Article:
Cancer-Related Hair Loss the Second Time Around

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I didn’t think that I’d lose my hair again after starting my latest breast cancer treatment, but I did — and with that hair loss came both new and familiar feelings.

When I began Enhertu, I was told that the chances of losing my hair were small. The odds for my hair thinning were much greater, but I didn’t really care about hair thinning, or losing my hair either. I had already lost my hair once. My hair had grown back into luscious long curls with thick strands — something I never had before in my life, and I was so much more grateful for it. I fell in love with it and learned how to care for it.

However, around my third week after my first round of chemo, the tell-tale signs of my hair falling out started happening: my scalp started burning, clumps of hair fell out on my clothes and strands were constantly falling out on my keyboard while I was working. Devastated, I knew it was happening again. It was all too familiar, and I couldn’t stop it from happening. Watching my long strands that I patiently grew out after four years was the ultimate slap to my face from my own cancer. I chose to get this treatment to fight my cancer, and now my hair was falling out — the very same hair I fought so hard to grow back.

I sobbed hard that night knowing how angry I was at myself and my stage 4 cancer. I felt stupid because it’s hair, and something that I had already lost before. I grieved this loss hard because it was so unexpected for me, and I lost all my gumballs from my internal gumball machine of safety. That same night, I gathered my courage and ordered a ton of hats online in preparation of shaving my head. As soon as they arrived, I told my husband we’re cutting it.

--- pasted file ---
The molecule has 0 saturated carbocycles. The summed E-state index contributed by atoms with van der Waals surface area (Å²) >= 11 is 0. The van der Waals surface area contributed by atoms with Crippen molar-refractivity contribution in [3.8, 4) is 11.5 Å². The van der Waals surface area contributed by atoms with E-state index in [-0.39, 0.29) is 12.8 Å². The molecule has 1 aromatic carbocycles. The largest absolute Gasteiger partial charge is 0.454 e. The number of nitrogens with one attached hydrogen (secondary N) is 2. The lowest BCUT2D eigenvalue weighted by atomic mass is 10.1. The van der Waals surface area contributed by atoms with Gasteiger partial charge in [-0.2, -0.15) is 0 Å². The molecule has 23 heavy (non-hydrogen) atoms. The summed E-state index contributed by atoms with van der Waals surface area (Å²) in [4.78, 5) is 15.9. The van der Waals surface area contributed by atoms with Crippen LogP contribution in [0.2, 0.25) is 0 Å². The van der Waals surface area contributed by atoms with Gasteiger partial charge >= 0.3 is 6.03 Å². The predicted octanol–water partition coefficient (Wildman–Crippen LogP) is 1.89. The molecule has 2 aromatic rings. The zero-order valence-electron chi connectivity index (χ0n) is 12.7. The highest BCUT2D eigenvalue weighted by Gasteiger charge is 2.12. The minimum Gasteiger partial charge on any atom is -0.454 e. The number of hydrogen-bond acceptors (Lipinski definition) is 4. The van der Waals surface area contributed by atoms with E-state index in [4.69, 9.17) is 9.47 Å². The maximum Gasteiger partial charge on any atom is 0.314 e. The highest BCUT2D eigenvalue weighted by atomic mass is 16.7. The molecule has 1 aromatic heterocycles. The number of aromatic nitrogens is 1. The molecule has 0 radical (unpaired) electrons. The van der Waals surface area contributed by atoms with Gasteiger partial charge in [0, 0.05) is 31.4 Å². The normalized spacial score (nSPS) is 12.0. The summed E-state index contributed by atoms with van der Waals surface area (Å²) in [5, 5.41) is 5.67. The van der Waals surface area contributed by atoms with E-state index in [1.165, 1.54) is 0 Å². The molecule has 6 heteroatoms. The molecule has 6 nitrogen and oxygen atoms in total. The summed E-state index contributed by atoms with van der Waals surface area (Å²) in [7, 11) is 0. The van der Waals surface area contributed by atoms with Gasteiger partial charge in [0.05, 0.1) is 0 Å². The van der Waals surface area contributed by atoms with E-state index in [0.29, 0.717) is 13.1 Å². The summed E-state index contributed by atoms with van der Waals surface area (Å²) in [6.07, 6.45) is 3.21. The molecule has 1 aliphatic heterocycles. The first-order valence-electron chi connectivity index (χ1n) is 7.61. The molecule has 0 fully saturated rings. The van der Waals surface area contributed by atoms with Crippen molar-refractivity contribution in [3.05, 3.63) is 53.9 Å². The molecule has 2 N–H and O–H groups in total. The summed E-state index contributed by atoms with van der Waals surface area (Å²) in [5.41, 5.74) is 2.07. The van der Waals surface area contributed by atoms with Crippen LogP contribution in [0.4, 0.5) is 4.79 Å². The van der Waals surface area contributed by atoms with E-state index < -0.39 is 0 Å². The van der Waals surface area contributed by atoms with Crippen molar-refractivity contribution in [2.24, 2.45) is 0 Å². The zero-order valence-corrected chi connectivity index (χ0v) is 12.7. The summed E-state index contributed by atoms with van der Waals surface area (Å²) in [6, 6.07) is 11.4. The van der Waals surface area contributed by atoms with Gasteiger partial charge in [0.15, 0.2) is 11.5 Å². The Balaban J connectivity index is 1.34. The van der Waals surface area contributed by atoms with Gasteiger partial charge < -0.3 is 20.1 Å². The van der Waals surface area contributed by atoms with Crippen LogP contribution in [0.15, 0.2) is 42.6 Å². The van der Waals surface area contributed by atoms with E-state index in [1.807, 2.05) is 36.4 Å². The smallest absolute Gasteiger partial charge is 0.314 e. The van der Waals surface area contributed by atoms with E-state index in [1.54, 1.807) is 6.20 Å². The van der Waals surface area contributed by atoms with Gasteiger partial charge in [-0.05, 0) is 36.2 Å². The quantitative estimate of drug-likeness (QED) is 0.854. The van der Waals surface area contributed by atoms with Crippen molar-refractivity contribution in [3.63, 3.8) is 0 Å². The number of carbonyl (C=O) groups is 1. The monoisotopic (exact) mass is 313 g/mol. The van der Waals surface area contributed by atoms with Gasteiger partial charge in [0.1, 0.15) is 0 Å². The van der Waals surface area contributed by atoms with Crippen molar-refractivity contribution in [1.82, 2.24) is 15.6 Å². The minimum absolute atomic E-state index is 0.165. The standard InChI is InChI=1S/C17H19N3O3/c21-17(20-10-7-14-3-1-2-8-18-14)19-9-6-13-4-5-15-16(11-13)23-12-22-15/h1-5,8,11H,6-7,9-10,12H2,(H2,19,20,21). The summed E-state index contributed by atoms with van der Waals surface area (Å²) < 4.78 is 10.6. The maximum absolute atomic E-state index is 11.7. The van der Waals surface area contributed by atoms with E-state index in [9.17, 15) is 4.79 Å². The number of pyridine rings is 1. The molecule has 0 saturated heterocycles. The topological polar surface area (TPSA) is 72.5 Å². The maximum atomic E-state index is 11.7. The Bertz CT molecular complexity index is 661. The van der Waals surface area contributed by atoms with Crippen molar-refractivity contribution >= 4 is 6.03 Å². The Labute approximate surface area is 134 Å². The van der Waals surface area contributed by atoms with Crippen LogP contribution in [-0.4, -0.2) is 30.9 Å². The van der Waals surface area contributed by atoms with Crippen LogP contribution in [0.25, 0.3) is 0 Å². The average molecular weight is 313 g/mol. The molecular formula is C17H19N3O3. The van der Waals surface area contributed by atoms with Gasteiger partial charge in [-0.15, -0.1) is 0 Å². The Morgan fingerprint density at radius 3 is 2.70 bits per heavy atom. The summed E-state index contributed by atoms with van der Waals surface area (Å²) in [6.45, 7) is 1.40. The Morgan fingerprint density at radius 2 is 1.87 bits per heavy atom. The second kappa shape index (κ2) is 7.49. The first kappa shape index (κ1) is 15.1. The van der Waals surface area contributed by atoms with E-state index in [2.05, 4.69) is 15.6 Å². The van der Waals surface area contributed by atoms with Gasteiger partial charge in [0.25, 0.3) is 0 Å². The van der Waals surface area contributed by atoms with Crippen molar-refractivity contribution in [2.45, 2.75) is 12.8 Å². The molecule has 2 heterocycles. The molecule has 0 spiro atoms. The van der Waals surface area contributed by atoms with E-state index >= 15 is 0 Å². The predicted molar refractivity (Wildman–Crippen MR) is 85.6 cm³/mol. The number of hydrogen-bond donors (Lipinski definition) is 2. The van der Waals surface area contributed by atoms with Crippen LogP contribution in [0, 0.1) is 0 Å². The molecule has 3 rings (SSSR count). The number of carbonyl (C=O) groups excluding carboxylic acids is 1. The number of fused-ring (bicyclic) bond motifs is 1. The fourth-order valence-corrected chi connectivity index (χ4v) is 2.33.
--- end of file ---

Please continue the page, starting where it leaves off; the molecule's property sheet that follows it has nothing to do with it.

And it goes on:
When I lost my hair the first time, I went and got a pixie cut to get used to short hair for a week before we buzzed it. This time around, I was not going to waste time. I cut all of my long strands off before my husband took the buzzer. Then my husband gave me a Mohawk, and we laughed for about 10 minutes. Finally, we had my buzzed-head finished look.

Over the last month, I’ve made it a point to take bald selfies and pictures with my husband. During the first time I lost my hair, I did not take as many pictures because I wasn’t comfortable. Looking back, I wanted more of those photos because I actually look OK bald (not great, but not bad!). I’ve learned to accessorize with earrings, makeup, hats, scarves and jewelry. I’ve learned that my head gets really cold when I sleep, and I must wear a cap on it at night.

Most all, my greatest accomplishment of losing my hair is that I feel more free. I do not need a wig to define me or any hair to define who I am this time. I am comfortable in this skin, proud to be so, and not looking back. Cancer does not and will not define me with hair, and that is strength that I have found so greatly in my loss.

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